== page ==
The available research [1–11] confirms the positive changes in the mode of the metal flow when using the pocket dies of proper geometry. Zasadzinski et al. [1] examined extrusion of section having varying wall thickness and proposed the use of pocket at the thicker part of the section only, guarantying its dimensional stability. Misiolek and Prats [2] determined the pocket height to diameter ratio H/D, that gives the most uniform metal flow and the minimum of extrusion force. Nakanishi et al. [3,5] revealed that the pocket dies affect the geometry of the deformation zone and lead to a more uniform both velocity distribution and strain field. Duplancic et al. [4] have found the beneficial influence of the dies equipped with multi-step pockets on dimensional tolerances of a semi-closed profile. Interesting results of FEM modelling regarding the influence of pocket die configurations on metal flow have been presented by Li et al. [6,7]. In their study, they have shown that pocket angle (angle between square pocket die face and its wall) plays an important role, influencing metal flow velocity, whereas pocket volume has less significant effect on metal velocity. They have stated that conical pocket can more effectively increase metal flow velocity, compared to conventional square and multi-stepped pockets. The latest research regarding the effect of pocket dies on multi-hole die extrusion was performed by Peng and Shepard [8]. Based on the three-dimensional FEM calculations, they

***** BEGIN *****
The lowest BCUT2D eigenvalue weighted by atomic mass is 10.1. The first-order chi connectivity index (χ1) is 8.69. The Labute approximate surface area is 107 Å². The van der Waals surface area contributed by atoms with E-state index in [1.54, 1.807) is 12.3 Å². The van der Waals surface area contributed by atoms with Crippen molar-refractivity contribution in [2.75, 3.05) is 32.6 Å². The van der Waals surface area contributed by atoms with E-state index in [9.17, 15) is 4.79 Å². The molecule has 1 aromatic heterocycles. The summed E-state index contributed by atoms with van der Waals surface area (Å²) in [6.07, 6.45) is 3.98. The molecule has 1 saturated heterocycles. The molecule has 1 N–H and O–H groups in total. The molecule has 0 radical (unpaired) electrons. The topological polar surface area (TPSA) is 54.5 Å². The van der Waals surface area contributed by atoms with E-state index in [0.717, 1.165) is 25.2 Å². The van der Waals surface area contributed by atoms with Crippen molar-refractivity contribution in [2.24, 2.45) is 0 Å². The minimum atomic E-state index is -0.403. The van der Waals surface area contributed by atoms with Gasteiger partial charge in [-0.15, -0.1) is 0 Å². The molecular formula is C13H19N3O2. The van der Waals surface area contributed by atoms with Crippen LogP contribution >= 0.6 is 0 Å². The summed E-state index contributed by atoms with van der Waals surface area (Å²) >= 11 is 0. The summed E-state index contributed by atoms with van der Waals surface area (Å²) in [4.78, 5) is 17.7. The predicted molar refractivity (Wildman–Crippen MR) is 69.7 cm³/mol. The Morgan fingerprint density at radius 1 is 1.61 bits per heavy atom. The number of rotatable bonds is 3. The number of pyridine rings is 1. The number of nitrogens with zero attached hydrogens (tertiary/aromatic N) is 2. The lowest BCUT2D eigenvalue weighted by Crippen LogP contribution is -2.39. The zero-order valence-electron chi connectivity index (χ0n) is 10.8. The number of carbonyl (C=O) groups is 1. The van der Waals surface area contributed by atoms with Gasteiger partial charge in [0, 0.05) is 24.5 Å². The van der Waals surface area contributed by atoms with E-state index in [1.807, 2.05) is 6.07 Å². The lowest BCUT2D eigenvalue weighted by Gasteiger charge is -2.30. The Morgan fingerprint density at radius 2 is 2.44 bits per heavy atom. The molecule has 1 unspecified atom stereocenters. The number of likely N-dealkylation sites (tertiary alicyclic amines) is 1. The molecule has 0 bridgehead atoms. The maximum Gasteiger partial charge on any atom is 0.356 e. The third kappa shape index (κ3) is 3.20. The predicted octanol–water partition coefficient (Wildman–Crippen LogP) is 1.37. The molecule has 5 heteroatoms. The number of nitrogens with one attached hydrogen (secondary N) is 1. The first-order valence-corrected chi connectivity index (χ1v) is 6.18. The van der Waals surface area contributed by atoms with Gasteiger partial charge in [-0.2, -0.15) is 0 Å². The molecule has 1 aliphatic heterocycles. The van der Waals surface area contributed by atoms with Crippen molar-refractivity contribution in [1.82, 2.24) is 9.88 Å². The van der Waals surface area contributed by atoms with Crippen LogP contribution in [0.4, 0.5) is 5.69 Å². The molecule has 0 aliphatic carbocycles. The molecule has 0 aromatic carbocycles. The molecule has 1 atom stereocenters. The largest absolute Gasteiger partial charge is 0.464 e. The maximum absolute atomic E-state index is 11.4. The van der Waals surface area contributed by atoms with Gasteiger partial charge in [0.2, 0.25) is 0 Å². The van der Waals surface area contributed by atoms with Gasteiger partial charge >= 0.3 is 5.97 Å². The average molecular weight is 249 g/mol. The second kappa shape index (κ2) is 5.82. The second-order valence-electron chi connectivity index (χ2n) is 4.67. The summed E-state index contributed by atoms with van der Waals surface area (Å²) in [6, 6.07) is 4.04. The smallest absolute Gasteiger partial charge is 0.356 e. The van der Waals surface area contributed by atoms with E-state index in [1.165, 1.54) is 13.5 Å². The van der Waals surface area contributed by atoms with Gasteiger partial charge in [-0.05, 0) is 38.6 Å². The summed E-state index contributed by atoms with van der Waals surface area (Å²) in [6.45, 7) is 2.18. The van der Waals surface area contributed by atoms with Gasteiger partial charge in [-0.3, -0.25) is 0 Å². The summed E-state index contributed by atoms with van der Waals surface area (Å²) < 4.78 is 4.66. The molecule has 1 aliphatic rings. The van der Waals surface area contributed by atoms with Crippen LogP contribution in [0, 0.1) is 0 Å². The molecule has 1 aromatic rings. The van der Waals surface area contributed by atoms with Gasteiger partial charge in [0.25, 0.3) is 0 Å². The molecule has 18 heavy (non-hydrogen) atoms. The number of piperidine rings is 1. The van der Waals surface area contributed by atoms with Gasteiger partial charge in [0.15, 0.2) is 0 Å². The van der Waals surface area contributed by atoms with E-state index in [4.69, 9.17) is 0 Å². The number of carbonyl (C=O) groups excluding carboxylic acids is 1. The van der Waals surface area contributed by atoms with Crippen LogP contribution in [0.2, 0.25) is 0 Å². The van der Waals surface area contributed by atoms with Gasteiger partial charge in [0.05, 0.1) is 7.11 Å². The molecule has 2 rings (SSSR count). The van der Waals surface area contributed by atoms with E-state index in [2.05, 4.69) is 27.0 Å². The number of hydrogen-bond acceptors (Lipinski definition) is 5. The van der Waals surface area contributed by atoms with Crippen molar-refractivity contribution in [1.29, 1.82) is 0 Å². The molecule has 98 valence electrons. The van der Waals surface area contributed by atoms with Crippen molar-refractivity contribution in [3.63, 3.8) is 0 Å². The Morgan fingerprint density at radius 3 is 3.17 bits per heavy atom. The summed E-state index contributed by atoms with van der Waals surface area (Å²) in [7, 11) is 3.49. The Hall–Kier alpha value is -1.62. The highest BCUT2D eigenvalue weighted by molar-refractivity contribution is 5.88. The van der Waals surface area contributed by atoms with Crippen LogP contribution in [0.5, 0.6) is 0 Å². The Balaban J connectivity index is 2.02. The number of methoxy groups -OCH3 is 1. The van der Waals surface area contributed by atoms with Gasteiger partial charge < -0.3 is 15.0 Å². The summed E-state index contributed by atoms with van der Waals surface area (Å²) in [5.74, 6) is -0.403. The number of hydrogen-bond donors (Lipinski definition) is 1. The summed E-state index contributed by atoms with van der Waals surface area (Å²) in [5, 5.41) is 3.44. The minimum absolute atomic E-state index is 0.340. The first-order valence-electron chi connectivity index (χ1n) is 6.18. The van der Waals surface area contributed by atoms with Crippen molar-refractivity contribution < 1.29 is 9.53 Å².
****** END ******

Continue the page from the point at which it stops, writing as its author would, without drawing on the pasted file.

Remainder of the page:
D. Lesniak, W. Libura / Journal of Materials Processing Technology 194 (2007) 38–45

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Table 1 Geometry of pocket dies Profile 1 Sign of die Pocket width w2 , (mm)

A1 1

Profile 2 B1 3

C1 7

A2 2.5

B2 6

C2 13

Table 2 Alloy composition in wt.% Mg

Si

Fe

Zn

Cu

Mn

Al

0.35–0.45

0.33–0.45

≤0.04

0.15

0.1

0.1

Rest

Table 3 Conditions of the extrusion trials Billet material Container diameter Extrusion ratio Ram speed Billet temperature Container and die temperature

6060 110 mm 59.4 (profile 1), 33.9 (profile 2) 2.8 mm/s (profile 1), 4.9 mm/s (profile 2) 470 ◦ C 420 ◦ C

the pocket. The criterion was built on the concept of local volume rates of metal flow. The volume rate of metal flow is defined as: W =S×V where S is cross-section of part of the section, V is velocity of the metal flow.In particular case, when extruding sections with different wall thickness, we have (Fig. 1): Fig. 1. Scheme of the pocket die applied to extrusion of section of varied thickness on its cross-section.